Gmail’s New Image Policy and Boomerang’s Read Receipts

Posted By on Dec 18, 2013

Gmail (and Google Apps) now has a new way for handling loading images in email. Google provides more detail on the Gmail Blog, but here’s a quick overview:

  • Images are now displayed by default in email
  • Google downloads the images to their servers, screens them for any malware, and then sends them to you from their own servers
  • This policy applies to messages loaded through Gmail’s web interface, the Gmail app on Android or iOS. If you read email through a non-Google client, such as the native mail app on iOS, these changes will not apply.
  • These changes will be rolling out over the next few weeks

These changes will impact the way Boomerang’s Gmail read receipt works in a few ways — read on for details! By the way, if you haven’t used Boomerang’s read receipts before, here’s a video showing how they work.

Read Receipt Screenshot

First the good news – if you send an email with a read receipt to a Gmail user, the read receipt image will now load automatically. Before Google made this change, our read receipt image was blocked by default in web and mobile versions of Gmail app, unless the recipient chose to display images. You should see significantly better data while using read receipts to send to Gmail and Google Apps accounts now!

Need to download Boomerang?

Second, the bad news – because Google now processes the image on their own servers before displaying it to the recipient, we may not get informed if a user reads a message multiple times in the same browser or app. For the technically inclined, Google is removing the Cache-Control header as part of the processing. The first open will always be recorded correctly, but the number of opens may be undercounted, and the last time the email was read may not be updated if you sent the message to a Gmail user.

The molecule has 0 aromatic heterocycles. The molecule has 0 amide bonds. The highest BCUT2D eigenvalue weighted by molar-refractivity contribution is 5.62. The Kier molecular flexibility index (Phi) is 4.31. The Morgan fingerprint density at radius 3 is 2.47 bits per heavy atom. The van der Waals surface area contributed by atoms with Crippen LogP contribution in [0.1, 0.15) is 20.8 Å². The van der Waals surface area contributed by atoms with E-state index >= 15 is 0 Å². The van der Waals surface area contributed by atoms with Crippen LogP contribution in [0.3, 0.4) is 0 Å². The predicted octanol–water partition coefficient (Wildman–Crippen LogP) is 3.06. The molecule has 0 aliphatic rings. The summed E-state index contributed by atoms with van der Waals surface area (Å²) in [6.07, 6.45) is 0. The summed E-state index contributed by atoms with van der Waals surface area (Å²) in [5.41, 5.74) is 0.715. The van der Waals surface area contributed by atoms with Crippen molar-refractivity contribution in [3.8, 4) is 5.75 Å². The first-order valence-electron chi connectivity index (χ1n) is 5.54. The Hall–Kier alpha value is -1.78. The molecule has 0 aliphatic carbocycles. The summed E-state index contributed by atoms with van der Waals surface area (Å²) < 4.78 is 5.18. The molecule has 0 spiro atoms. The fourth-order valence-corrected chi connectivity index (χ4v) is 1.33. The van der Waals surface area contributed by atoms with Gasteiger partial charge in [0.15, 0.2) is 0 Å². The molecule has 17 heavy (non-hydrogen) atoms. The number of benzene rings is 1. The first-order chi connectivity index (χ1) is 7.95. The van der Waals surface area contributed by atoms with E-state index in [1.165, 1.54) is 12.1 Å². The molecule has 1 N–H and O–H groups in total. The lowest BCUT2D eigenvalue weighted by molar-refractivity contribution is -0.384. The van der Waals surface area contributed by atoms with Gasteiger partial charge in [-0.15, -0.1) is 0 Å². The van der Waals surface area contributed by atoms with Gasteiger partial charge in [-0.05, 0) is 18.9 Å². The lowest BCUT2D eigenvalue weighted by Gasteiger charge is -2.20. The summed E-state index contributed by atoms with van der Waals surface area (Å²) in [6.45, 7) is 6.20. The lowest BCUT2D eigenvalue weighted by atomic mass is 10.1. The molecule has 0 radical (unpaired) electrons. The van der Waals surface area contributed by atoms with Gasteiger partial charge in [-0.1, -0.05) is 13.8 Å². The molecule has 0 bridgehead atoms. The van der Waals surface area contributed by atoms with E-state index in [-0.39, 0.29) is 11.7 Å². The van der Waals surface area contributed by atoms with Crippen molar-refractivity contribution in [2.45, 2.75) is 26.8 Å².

In addition, the changes may cause reporting errors if you open the sent message yourself. We are working on improvements to the system that Boomerang uses to exclude your own opens, and we anticipate that we will be able to resolve reporting errors reflecting your own opens within the next few weeks.

Finally, the not-news – if you send an email with a read receipt to anyone using any mail client except Gmail’s web or mobile apps (like a Yahoo Mail user, or someone using Apple’s Mail app on an iOS device, or an Outlook user), nothing will change. Read receipts will still be loaded by default in those environments.

One side effect of Gmail’s new policy is that it is no longer possible for companies who offer less-ethical implementations of read receipts to report your IP address (and approximate location) to the sender of the email. Google now reports the location of all opens as their campus in Mountain View and that your computer is one of their servers.

We have always felt that making this information accessible to someone who sends you an email is intrusive and evil. As such, we explicitly chose not to include location information in our implementation of read receipts. We are delighted that Google also found that behavior distasteful and is protecting users from it.

As Gmail users ourselves, we are happy to see these changes. And overall, you should see better performance of your read receipts when sending to Gmail and Google Apps users. Enjoy!

P.S. Read receipts are available to free, Personal, and Pro subscribers. If you need Boomerang, download it here to start using them!

P.P.S. Look out for changes to Boomerang over the next few weeks – some users should already be seeing a much improved way to reschedule and edit messages from directly inside Gmail!

Read Receipt Screenshot

P.P.P.S. Boomerang Calendar’s meeting time proposal images will also now load by default, so it just got even easier to schedule a meeting with just one email.


  1. Well, one might argue Google doesn’t precisely give a damn about their users’ ostensible right to privacy as it relates to from where they may open an email (see their position on the topic of non-Gmail users in particular). I think it’s engaging in semantics to be supposedly or actually appalled about that, and yet not consider it “intrusive” to know how many times someone opens a mail piece … or to poke around one’s email looking for key words on which to base advertising onslaughts.

  2. Read receipts offer an opt-out, so if you don’t want someone to know how many times you opened their email, just opt out, and they won’t see any data.

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